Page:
Deal or no deal

Two years to the date of publication of this article, the UK voted to exit the European Union. Since then, neither of Theresa May’s governments have achieved anything of note in moving the leaving process along. Now, just nine months before the supposed final cut off point for the British exit, this lack of progress is finally causing problems.

Britain’s problem currently is akin to a group project gone wrong. At the start of the project, the British government told all the big businesses and local councils that they were going to do most of the work, and that as long as they did a little bit they could tag their name on the finished result. Now however, these ‘project members’ have realised that the British government has not done the work they promised they would do to begin with, and have started to worry about getting into trouble when they have to hand in this unfinished work. So, with the deadline approaching, these other players are starting to point fingers and look for ways out.

The first of these players are Airbus and BMW. Both of these companies are major players in the British markets. Airbus have a number of bases in Britain through their subsidiary Airbus UK, who have over 10,000 highly skilled Brits in their employ. BMW meanwhile not only produce their own vehicles in our nation, but also produce the modern brand of the venerable Mini in British factories. Both of these companies however, are based in Europe; Airbus HQ is in Toulouse, while BMW’s origins are clear in its distinctly German full name: Bayerische Motoren Werke, which literally translates to Bavarian Motor Works. As such, their close ties to Britain, so long profitable, are in danger of becoming a serious problem. A Brexit without a Britain-Europe deal is a massive deal for corporations with fingers in both British and European pies. Suddenly, all their international trading between their subsidiary British branches will be subject to international rules on trade. This means tariffs, taxes, and a mess. These businesses do not want to deal with that, and this is why they have threatened to leave the UK. But how damaging would this actually be to the country?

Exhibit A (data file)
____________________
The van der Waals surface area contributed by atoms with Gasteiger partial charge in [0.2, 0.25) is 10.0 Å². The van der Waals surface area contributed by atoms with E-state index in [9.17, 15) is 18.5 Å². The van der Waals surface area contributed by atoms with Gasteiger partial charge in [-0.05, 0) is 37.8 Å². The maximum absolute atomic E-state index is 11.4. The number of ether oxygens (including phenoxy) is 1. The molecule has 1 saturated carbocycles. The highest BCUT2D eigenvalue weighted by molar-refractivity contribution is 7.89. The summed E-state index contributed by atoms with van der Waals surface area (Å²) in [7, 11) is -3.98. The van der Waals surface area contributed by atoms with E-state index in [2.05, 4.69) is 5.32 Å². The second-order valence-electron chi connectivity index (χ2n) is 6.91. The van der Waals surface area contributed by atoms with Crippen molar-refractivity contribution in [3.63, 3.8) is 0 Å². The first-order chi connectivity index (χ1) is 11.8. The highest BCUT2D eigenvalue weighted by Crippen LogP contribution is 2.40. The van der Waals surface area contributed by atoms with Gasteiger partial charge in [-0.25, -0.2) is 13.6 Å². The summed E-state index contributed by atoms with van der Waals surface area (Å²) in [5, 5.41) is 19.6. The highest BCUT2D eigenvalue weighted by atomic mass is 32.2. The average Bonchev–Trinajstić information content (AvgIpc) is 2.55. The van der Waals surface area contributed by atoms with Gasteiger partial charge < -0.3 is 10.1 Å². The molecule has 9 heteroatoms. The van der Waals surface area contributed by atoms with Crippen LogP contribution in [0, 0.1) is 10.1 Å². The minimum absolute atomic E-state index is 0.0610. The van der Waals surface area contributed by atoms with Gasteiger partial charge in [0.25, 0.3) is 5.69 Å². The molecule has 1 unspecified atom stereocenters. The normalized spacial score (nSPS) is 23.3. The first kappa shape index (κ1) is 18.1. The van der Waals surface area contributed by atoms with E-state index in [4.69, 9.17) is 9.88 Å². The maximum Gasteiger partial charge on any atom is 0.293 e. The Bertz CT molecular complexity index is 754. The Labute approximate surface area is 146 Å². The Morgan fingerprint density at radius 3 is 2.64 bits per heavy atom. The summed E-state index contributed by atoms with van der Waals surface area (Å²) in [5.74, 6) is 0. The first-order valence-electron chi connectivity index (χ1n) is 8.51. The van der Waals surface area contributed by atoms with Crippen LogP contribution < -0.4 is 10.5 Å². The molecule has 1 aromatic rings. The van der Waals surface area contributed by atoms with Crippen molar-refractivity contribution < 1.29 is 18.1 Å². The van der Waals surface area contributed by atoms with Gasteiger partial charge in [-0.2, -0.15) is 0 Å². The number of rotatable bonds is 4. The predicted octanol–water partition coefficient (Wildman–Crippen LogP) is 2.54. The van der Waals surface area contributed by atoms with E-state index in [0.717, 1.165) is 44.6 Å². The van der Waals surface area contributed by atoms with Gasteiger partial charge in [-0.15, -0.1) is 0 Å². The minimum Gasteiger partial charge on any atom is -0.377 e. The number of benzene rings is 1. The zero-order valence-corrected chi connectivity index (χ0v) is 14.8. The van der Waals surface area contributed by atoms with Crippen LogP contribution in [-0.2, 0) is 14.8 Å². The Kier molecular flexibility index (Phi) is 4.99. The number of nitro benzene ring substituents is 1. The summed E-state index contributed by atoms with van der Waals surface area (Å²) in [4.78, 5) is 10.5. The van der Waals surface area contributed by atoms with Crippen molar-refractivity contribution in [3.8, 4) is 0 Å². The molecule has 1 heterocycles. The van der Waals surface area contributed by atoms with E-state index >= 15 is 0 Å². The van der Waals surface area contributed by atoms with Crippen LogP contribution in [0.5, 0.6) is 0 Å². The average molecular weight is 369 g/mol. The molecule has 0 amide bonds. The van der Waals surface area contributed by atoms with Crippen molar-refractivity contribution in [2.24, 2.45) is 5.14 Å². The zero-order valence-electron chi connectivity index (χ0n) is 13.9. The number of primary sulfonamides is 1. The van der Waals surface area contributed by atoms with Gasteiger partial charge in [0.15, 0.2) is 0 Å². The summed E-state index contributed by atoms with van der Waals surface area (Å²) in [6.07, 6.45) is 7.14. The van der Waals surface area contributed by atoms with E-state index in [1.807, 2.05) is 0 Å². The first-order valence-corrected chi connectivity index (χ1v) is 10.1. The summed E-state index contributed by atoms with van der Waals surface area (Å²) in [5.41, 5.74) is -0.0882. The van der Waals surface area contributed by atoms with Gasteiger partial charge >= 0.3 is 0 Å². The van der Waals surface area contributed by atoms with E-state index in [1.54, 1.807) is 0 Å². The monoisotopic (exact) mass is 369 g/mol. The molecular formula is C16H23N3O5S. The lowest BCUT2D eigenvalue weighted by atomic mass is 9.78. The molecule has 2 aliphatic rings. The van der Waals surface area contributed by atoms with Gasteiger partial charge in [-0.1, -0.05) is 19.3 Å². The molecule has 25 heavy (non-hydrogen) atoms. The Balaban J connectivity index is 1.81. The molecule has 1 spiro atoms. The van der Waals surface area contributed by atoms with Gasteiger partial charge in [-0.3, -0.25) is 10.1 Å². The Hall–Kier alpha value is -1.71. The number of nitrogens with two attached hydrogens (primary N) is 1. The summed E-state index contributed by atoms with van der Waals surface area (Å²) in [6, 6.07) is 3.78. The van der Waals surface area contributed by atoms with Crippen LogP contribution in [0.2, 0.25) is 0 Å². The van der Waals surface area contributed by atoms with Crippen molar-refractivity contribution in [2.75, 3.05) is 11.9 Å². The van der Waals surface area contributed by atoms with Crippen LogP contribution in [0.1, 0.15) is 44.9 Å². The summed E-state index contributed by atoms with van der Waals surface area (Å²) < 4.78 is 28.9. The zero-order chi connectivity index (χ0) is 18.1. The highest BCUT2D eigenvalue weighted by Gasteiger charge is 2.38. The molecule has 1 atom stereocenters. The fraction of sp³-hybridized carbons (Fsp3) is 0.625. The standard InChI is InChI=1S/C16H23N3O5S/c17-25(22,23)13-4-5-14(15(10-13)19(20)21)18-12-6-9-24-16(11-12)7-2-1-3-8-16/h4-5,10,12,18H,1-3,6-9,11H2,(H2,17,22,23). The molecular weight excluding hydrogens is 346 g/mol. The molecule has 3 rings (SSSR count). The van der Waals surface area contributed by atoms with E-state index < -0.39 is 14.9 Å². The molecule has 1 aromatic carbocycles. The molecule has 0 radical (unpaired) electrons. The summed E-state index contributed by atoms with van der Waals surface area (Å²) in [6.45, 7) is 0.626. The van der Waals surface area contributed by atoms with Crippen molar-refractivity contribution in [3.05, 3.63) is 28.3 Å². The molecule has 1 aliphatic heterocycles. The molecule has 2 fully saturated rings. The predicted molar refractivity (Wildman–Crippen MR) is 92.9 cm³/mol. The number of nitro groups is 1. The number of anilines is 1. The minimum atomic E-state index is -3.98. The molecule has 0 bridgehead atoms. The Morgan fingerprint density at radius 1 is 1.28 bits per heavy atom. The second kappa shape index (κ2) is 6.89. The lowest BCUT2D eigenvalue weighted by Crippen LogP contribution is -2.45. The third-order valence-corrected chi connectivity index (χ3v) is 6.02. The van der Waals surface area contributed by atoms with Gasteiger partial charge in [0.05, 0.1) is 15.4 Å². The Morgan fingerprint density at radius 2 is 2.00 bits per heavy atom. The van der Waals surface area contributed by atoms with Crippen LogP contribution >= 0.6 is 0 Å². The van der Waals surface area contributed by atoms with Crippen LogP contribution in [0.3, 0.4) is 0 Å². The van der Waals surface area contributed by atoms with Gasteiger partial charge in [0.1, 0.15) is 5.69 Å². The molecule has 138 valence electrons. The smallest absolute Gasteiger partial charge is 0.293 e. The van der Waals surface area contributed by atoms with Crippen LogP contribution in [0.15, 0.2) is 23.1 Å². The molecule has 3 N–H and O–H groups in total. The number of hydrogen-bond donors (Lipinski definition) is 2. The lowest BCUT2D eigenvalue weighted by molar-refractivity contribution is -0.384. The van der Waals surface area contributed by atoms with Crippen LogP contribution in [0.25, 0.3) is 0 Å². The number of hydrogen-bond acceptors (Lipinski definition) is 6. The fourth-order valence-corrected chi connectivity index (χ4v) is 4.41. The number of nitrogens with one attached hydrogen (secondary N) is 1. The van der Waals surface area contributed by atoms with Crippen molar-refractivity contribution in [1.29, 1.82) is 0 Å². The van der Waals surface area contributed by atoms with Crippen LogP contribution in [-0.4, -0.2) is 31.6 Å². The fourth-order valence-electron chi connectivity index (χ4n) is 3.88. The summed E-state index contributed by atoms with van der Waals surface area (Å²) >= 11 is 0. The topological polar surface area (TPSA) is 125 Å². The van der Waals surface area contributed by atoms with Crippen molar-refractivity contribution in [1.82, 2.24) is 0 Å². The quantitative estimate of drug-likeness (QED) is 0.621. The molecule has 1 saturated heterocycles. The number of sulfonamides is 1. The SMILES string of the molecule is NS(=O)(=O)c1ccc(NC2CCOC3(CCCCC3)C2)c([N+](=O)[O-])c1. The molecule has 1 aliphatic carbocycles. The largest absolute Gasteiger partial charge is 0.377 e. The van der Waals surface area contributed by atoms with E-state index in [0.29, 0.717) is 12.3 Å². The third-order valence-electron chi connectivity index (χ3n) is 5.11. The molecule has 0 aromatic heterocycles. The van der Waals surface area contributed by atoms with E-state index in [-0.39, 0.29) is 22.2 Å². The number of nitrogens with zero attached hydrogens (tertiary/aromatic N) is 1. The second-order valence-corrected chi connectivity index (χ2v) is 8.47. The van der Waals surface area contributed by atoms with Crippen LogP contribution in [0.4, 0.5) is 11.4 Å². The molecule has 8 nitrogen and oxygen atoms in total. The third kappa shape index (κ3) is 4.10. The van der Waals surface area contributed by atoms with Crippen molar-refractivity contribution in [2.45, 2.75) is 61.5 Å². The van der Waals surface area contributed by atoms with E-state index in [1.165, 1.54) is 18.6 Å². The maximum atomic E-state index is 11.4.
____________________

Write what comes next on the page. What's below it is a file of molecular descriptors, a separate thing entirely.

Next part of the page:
In short, very. International businesses create important revenue, both directly from tax, and indirectly through the money circulated thanks to their extensive employment. The loss of these companies therefore would both cause unemployment and lower British government tax intakes. Furthermore, the likelihood of this all happening very quickly, essentially immediately after we leave the EU, would only worsen the crisis. This is not a small issue.

The clear solution therefore is to iron out a deal with the European Union, and quickly. However, this will be far easier said than done. Britain wants a simple, easy deal that sees them regain most of the benefits of being in the EU, but with greater control on certain issues, particularly migration. Europe meanwhile believes Britain should be somewhat punished for leaving, and certainly should not have a deal that is just the EU deal plus extras, as in that case why would anyone bother staying in the Union? The two sides are looking for extremely different things, and this is making compromise slow and unpromising. However, something must be done. It may not be pretty for the UK, but the alternative is surely worse. We are leaving the EU in nine months. We need a deal.